Jim Rizzutto (Deathstar): We couldn’t get funky, so why would they ask the noise rock band to back them up? It was confusing, but we were there. The lack of funk was really striking. Sagers included.

Marty James: I remember when they started rapping and playing shows. It was weird, but once they were out there I figured I should be playing out, too. We figured out pretty quick that our crowds didn’t mix well.

Aye Jay: Some of Marty’s friends heckled us pretty good.

DNA (local promoter): I loved the Sagers from day one. The community that formed around them was tight knit and slightly (more) inebriated and manically creative. Many bands were lighthouses for the young thriving scene of the 90s, but the Sagers were the only band playing anything remotely in tune with the times; a signpost of one of the biggest trends to emerge from that era. They were pioneers of a sound that hadn’t been heard in Northern California.

Aye Jay: All these bands played a local festival together called “Superwinners” so that became the name of the band scene. This included Deathstar, the Imps, Land of the Wee Beasties, Uncle Roscoe, and Mid Fi. Later it became seen as an elitist thing, but in the beginning it was super inclusive. There were highlights and lowlights.

Erik Imp: A highlight to me was [that] The Imps were the supposed Bad Boys. We played with bands like Hucksalt Headspeed, so we were daaangerous. Everyone was nice to us, but it could get cliquey.

Becky Sager: I don’t think I heard them again until I came back from living in San Francisco. I went to a party and there was this huge crowd and I remember thinking “Well I guess I was wrong! The Sagers rule!”

Jeremiah: Once AJ fell off the stage at LaSalle’s at the Deathstar CD release party. He had drank too much and got all wrapped up in the mic cords. Next thing I knew he disappeared.

Aye Jay: It was like a five foot drop!

One day we were walking around downtown and on a whim went into the Synthesis office and asked Bill Fishkin if we could write an advice column. He said OK. We wrote one almost every week for almost two years.

Jeremiah: It was weird and full of inside jokes. We wrote most of the advice letters ourselves.

From the Becky Sagers advice column: The Sagers have finally rid ourselves of loser status, as of this week we are Superwinners. We did our part by providing starving indie rockers with Kung Fu ramen and our greatest contribution to the festival: a kissing booth where kisses from both of us could be had for 25 cents. The booth made 50 cents, providing us with one can of Safeway select soda, and one game of Pinbot at Juanitas.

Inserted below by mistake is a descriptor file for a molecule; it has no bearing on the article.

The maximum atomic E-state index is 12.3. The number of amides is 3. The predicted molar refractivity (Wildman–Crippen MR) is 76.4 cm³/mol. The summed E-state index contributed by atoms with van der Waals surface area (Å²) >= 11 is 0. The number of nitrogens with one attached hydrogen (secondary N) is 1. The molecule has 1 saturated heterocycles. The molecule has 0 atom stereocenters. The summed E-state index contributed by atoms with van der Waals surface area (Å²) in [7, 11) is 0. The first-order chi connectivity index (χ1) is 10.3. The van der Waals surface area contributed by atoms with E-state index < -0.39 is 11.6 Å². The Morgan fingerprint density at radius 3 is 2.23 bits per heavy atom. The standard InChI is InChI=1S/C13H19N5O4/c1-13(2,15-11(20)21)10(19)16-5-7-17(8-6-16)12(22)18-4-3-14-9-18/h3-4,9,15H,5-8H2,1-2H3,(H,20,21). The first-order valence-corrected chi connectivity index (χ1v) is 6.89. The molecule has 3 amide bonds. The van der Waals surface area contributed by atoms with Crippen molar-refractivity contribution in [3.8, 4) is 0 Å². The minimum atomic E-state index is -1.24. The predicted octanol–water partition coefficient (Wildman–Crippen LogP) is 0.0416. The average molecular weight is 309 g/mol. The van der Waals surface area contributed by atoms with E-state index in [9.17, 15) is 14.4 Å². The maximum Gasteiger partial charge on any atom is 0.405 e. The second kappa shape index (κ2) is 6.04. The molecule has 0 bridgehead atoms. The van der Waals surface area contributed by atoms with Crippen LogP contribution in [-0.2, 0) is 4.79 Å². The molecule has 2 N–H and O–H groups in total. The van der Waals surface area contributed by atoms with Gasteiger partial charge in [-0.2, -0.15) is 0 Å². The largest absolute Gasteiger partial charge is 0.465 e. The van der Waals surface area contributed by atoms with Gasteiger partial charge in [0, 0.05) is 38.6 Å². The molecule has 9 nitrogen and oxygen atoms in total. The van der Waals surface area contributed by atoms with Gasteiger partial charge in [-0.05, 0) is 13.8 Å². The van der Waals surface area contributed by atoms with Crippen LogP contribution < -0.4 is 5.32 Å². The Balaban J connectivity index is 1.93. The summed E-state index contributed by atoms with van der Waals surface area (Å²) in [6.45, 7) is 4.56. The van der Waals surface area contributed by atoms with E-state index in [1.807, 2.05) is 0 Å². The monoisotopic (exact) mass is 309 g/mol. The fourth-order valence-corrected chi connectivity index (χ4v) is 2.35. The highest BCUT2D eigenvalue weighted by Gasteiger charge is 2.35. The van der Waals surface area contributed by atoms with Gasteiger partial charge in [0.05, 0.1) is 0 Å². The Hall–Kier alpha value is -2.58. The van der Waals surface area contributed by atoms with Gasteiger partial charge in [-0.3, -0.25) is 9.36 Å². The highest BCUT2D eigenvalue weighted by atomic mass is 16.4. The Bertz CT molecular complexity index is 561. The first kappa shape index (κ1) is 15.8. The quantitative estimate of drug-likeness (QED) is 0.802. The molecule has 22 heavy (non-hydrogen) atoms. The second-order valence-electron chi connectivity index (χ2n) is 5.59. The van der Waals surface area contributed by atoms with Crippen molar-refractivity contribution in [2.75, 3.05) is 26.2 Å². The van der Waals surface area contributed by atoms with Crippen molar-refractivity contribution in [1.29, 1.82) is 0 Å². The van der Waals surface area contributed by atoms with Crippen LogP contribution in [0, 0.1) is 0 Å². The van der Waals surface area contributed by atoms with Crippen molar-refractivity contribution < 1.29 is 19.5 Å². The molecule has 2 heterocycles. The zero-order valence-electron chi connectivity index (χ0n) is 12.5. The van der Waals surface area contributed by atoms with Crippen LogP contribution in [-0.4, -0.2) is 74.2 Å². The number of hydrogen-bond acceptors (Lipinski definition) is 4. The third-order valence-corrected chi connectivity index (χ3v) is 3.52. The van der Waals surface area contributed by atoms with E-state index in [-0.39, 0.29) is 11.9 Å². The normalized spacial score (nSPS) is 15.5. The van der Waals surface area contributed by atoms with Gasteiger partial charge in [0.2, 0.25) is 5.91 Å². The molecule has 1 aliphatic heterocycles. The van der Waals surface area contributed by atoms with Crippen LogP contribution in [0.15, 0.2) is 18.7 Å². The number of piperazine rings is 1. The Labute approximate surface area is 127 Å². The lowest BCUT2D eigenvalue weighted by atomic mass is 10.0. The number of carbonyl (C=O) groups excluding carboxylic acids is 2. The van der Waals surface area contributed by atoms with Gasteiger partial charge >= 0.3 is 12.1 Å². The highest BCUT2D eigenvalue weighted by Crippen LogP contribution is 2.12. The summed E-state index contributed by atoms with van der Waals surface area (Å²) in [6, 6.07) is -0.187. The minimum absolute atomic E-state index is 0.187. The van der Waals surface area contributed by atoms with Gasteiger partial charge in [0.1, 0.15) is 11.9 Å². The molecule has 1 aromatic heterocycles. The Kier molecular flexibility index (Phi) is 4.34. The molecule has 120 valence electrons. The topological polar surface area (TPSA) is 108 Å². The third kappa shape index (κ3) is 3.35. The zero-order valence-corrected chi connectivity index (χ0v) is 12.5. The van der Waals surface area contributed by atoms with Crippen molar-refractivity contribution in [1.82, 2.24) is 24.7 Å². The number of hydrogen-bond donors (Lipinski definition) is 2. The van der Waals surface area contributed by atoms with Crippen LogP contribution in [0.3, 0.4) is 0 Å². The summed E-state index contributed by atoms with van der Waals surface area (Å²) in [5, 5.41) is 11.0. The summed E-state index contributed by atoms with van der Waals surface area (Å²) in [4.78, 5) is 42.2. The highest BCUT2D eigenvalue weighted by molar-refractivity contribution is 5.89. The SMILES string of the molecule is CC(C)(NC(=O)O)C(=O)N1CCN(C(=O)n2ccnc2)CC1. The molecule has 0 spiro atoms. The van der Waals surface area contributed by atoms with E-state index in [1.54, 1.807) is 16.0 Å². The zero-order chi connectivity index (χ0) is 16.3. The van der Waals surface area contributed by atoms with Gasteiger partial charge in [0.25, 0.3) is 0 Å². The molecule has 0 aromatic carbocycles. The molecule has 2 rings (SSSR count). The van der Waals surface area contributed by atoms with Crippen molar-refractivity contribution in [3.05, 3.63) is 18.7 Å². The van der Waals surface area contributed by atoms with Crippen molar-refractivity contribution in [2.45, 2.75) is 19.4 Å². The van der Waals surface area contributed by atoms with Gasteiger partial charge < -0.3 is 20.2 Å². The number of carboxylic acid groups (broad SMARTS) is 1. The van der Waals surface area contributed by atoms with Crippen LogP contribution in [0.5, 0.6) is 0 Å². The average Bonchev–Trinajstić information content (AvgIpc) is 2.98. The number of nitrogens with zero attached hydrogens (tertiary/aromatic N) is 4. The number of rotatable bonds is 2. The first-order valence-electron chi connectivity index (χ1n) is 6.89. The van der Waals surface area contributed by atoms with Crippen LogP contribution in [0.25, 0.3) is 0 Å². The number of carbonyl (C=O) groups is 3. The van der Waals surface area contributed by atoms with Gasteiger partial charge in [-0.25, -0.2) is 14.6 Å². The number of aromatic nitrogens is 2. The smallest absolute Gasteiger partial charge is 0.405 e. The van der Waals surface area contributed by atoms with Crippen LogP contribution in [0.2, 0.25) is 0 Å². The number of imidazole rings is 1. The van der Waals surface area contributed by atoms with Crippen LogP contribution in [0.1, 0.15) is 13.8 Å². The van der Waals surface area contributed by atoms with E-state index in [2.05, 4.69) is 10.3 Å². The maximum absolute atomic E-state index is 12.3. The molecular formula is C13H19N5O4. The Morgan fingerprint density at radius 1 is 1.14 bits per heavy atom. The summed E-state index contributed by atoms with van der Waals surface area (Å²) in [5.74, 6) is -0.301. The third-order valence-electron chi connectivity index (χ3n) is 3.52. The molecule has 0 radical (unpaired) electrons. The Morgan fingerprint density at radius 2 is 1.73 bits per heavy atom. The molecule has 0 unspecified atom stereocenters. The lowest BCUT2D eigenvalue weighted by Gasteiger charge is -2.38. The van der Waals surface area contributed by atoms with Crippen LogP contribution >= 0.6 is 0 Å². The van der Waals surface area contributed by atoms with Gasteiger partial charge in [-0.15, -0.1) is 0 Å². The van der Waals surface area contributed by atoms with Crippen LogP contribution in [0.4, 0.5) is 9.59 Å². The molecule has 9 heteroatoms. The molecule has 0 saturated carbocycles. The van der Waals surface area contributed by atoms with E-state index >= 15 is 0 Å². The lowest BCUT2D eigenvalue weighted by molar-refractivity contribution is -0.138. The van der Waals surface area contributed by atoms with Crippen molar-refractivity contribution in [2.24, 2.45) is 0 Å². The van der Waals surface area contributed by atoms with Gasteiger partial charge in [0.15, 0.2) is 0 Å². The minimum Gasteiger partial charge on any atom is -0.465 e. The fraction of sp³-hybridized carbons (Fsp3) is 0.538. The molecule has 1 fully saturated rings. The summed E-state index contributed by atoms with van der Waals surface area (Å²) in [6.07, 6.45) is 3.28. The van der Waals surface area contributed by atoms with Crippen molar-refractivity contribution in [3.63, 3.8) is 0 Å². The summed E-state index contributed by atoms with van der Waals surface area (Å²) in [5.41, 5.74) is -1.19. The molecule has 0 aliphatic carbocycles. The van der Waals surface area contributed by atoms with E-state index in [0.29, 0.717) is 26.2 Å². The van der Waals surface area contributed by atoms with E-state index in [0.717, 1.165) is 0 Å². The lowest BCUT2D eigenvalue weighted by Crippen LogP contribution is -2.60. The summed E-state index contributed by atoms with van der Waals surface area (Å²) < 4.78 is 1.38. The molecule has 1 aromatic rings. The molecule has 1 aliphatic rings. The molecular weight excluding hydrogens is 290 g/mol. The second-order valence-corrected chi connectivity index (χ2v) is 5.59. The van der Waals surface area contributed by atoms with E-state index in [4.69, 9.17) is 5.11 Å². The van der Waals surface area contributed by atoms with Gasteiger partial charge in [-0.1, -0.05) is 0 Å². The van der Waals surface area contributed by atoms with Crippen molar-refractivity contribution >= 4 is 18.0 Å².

Aye Jay: Jeremiah is an amazing, hilarious writer. I was always amazed by his stuff.

From the column: Heatha got the idea to enter the dragon and head downtown for Halloween. It only took moments to realize no matter how funktafied one is, there is no stopping a whole town intent on being wack. The whole sigma wick-wack forces had united in a cross dressing mass of keystone light-drinking, taco bell grande-eating mass of gnarlyheads attempting to redefine disgusting. Their female counterparts were dressed like hoes of all types: vampire hoes, victorian hoes, Cinderella hoes, and just plain old hoe-y hoes. More hoes than the Kmart garden shop. 

Aye Jay: There was one article he wrote that was an interview a fictitious group called P4deep who had a song about rolling around Vallejo with Zsa Zsa Gabor, in Kit from the TV show Knight Rider, eating chicken and hitting switches. It was great stuff.

Article: Pedro glued a bunch of condoms on the turntables, so we were trying to put a positive message out there, cause all djs should practice safe scratching. They should wear a condom on each finger so they don’t leave prints on the vinyl, cause you know cutting and scratching ain’t as safe as it used to be. 

Jeremiah: The one thing about those years is we only played two rap shows, and both were terrible. There was literally no market for rap shows here. We had no idea we were Chico’s first rap group playing shows. Rollo’s Kitchen and…

Aye Jay: We played a show with the Marginal Prophets from SF. And there was no one there. It was us, the door man and the bartender. They were not happy.

After a few years of playing, a few deejay’s moved to town and we got to meet Bad Rok, DJ Oh, and a dreadlocked Weavervillian who went by DJ Mantis but also drew posters under the name Matt Loomis. We struck up a friendship, but his forays into jungle music and his raver girlfriend made him the butt of the occasional joke. Little did we know he was the horse to bet on.

Jeremiah: We played some “big” shows around that time, opening up for Digital Underground, Hieroglyphics, etc. We never went over well. Frat boys were yelling, “you suck!” while we were playing. But we just turned that into a song’s chorus.

Aye Jay: We realized pretty quick that we were not going to make fans of traditional rap people. We were too weird, and not good enough that the music trumped our Lenny-and-Squiggy type personal appearances. We always were more confrontational with the crowd than we should have been. Around this time between-song banter became an important part of our live show. Stand up-hop.